This year’s Iowa corn crop is a real bin buster and due to a lack of storage, farmers will have to resort to piling nearly a fourth of the 2005 corn harvest on the ground. Iowa State University market analyst Robert Wisner says recent reports indicate between 15 and 22 percent of this year’s corn crop in Iowa cannot be stored in a bin or elevator. “The reason I am giving you a range is we don’t know how much new storage space has been put up this year,” Wisner says. “There has been some, but my impression is not a large amount statewide.”
Wisner says the storage crisis isn’t affecting all areas of the state, though, because corn fields in southeastern and east central Iowa have sharply lower yields He says yields are much better in central, western and northern Iowa so basically the western two-thirds of the state is “quite short on storage space.”
According to Wisner, much of the barge traffic that was shut down by the hurricanes that struck Mississippi River grain terminals has been revived and that’s not as much of a problem as the hold-over of corn harvested in 2004.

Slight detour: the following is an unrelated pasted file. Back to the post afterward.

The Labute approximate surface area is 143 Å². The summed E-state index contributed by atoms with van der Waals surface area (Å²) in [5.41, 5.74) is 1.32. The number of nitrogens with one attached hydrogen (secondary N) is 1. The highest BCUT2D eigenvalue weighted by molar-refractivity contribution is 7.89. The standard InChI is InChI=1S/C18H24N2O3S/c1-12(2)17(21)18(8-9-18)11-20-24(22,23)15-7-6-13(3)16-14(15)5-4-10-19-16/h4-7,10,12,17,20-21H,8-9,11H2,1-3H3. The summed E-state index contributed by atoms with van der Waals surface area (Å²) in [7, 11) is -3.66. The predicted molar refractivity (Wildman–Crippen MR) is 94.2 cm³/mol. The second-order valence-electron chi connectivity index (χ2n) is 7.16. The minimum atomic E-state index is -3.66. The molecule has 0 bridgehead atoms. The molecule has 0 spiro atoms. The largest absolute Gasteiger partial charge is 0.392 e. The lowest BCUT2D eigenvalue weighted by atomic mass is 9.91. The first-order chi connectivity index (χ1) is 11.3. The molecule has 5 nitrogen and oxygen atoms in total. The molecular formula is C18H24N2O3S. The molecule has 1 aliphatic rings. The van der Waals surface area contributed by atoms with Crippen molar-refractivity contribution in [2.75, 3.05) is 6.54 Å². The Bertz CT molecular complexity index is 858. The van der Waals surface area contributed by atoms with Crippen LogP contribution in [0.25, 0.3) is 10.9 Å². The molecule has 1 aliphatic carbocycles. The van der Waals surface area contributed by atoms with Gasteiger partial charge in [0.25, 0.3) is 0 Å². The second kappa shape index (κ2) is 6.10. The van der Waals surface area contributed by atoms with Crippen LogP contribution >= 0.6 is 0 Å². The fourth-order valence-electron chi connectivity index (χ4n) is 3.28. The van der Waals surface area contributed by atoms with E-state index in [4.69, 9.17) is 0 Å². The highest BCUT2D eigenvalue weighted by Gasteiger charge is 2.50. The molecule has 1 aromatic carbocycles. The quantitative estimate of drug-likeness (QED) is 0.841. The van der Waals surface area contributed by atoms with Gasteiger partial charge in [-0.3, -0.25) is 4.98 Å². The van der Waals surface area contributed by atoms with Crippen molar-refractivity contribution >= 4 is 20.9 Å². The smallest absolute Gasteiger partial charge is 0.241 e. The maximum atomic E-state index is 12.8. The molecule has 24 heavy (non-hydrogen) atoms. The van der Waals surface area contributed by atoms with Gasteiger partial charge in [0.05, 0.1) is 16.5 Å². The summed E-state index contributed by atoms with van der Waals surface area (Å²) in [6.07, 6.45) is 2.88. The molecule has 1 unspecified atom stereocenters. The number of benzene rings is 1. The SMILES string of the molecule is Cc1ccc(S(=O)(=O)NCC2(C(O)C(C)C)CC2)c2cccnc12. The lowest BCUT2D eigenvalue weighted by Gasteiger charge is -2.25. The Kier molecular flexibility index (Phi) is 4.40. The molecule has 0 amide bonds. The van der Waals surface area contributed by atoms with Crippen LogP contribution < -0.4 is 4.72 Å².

“Either farmers or elevators would have ended up storing that because market demand was not large enough to use all of last year’s crop,” Wisner says.
Another complication is there’s not enough capacity to ship the crop to market via train, either. “The industry was caught by surprise this year by the exceptionally high yields again for two years back-to-back,” Wisner says. “Had we dropped back to, say, the five-year-average-yield for corn and soybeans, the storage problem would have been a lot less this year.”
In the long term, Wisner expects elevators and farmers to expand their storage space for grain, and Iowa farmers won’t soon experience the kind of storage crunch they’re dealing with this year. Wisner says one bright spot in this year’s harvest is that the grain is exceptionally dry coming out of the field and requires little drying in the bin — which means farmers aren’t paying high bills for propane or natural gas to run driers on those bins.